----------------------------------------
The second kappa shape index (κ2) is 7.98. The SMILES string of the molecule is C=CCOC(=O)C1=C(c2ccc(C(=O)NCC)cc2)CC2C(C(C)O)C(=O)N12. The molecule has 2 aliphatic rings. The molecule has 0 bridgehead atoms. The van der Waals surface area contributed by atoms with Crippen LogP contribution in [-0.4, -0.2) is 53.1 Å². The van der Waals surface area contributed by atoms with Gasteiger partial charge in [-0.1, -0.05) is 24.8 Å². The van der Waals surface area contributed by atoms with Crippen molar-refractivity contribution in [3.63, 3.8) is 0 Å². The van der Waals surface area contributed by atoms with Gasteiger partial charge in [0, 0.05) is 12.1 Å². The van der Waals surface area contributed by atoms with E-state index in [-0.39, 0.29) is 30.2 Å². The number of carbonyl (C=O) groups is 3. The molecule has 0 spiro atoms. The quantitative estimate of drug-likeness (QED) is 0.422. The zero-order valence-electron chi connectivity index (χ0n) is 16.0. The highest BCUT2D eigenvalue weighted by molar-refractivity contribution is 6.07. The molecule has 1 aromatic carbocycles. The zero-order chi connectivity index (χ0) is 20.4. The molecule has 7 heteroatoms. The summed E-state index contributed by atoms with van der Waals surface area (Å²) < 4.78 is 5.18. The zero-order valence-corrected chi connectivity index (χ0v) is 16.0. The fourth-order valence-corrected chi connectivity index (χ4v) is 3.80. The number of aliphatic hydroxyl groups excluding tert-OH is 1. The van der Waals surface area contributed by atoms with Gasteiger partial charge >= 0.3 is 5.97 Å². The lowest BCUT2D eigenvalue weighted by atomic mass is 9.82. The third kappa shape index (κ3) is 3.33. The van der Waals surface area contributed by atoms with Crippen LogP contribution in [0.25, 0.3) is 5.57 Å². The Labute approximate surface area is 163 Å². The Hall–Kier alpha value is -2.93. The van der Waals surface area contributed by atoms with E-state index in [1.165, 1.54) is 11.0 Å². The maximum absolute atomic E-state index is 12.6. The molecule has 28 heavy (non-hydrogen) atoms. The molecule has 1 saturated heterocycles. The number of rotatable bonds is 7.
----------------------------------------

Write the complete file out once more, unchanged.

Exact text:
The second kappa shape index (κ2) is 7.98. The SMILES string of the molecule is C=CCOC(=O)C1=C(c2ccc(C(=O)NCC)cc2)CC2C(C(C)O)C(=O)N12. The molecule has 2 aliphatic rings. The molecule has 0 bridgehead atoms. The van der Waals surface area contributed by atoms with Crippen LogP contribution in [-0.4, -0.2) is 53.1 Å². The van der Waals surface area contributed by atoms with Gasteiger partial charge in [-0.1, -0.05) is 24.8 Å². The van der Waals surface area contributed by atoms with Crippen molar-refractivity contribution in [3.63, 3.8) is 0 Å². The van der Waals surface area contributed by atoms with Gasteiger partial charge in [0, 0.05) is 12.1 Å². The van der Waals surface area contributed by atoms with E-state index in [-0.39, 0.29) is 30.2 Å². The number of carbonyl (C=O) groups is 3. The molecule has 0 spiro atoms. The quantitative estimate of drug-likeness (QED) is 0.422. The zero-order valence-electron chi connectivity index (χ0n) is 16.0. The highest BCUT2D eigenvalue weighted by molar-refractivity contribution is 6.07. The molecule has 1 aromatic carbocycles. The zero-order chi connectivity index (χ0) is 20.4. The molecule has 7 heteroatoms. The summed E-state index contributed by atoms with van der Waals surface area (Å²) < 4.78 is 5.18. The zero-order valence-corrected chi connectivity index (χ0v) is 16.0. The fourth-order valence-corrected chi connectivity index (χ4v) is 3.80. The number of aliphatic hydroxyl groups excluding tert-OH is 1. The van der Waals surface area contributed by atoms with Gasteiger partial charge >= 0.3 is 5.97 Å². The lowest BCUT2D eigenvalue weighted by atomic mass is 9.82. The third kappa shape index (κ3) is 3.33. The van der Waals surface area contributed by atoms with Crippen LogP contribution in [0.25, 0.3) is 5.57 Å². The Labute approximate surface area is 163 Å². The Hall–Kier alpha value is -2.93. The van der Waals surface area contributed by atoms with E-state index in [1.165, 1.54) is 11.0 Å². The maximum absolute atomic E-state index is 12.6. The molecule has 28 heavy (non-hydrogen) atoms. The molecule has 1 saturated heterocycles. The number of rotatable bonds is 7.